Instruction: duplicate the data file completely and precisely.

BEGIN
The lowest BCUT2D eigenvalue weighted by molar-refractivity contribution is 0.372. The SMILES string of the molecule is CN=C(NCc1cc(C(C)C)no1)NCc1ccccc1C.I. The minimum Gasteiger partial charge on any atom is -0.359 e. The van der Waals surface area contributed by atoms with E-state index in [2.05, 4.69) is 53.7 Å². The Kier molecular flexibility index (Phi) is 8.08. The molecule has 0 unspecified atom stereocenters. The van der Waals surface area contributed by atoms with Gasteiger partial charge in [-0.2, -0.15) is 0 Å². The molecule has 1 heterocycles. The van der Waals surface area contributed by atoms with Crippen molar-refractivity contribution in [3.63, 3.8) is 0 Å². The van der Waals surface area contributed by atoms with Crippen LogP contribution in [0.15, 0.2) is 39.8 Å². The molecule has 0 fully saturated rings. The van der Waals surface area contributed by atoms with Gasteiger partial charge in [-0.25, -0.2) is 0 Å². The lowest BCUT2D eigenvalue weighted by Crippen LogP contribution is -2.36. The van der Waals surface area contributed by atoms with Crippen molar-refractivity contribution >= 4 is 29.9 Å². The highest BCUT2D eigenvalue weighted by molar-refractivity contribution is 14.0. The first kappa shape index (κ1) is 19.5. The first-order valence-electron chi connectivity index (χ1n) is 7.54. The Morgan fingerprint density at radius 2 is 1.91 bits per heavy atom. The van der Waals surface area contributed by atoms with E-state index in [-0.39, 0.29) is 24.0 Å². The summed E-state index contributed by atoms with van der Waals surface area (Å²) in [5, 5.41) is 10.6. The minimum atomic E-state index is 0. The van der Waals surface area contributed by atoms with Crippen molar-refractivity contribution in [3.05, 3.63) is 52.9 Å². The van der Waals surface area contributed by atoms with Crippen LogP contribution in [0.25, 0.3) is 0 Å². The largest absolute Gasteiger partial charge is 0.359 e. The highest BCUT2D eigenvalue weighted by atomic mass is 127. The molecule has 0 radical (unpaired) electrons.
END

The lowest BCUT2D eigenvalue weighted by molar-refractivity contribution is 0.372. The SMILES string of the molecule is CN=C(NCc1cc(C(C)C)no1)NCc1ccccc1C.I. The minimum Gasteiger partial charge on any atom is -0.359 e. The van der Waals surface area contributed by atoms with E-state index in [2.05, 4.69) is 53.7 Å². The Kier molecular flexibility index (Phi) is 8.08. The molecule has 0 unspecified atom stereocenters. The van der Waals surface area contributed by atoms with Gasteiger partial charge in [-0.2, -0.15) is 0 Å². The molecule has 1 heterocycles. The van der Waals surface area contributed by atoms with Crippen molar-refractivity contribution in [3.63, 3.8) is 0 Å². The van der Waals surface area contributed by atoms with Crippen LogP contribution in [0.15, 0.2) is 39.8 Å². The molecule has 0 fully saturated rings. The van der Waals surface area contributed by atoms with Gasteiger partial charge in [-0.25, -0.2) is 0 Å². The lowest BCUT2D eigenvalue weighted by Crippen LogP contribution is -2.36. The van der Waals surface area contributed by atoms with Crippen molar-refractivity contribution >= 4 is 29.9 Å². The highest BCUT2D eigenvalue weighted by molar-refractivity contribution is 14.0. The first kappa shape index (κ1) is 19.5. The first-order valence-electron chi connectivity index (χ1n) is 7.54. The Morgan fingerprint density at radius 2 is 1.91 bits per heavy atom. The van der Waals surface area contributed by atoms with E-state index in [-0.39, 0.29) is 24.0 Å². The summed E-state index contributed by atoms with van der Waals surface area (Å²) in [5, 5.41) is 10.6. The minimum atomic E-state index is 0. The van der Waals surface area contributed by atoms with Crippen molar-refractivity contribution in [3.05, 3.63) is 52.9 Å². The van der Waals surface area contributed by atoms with Crippen LogP contribution in [0.25, 0.3) is 0 Å². The largest absolute Gasteiger partial charge is 0.359 e. The highest BCUT2D eigenvalue weighted by atomic mass is 127. The molecule has 0 radical (unpaired) electrons.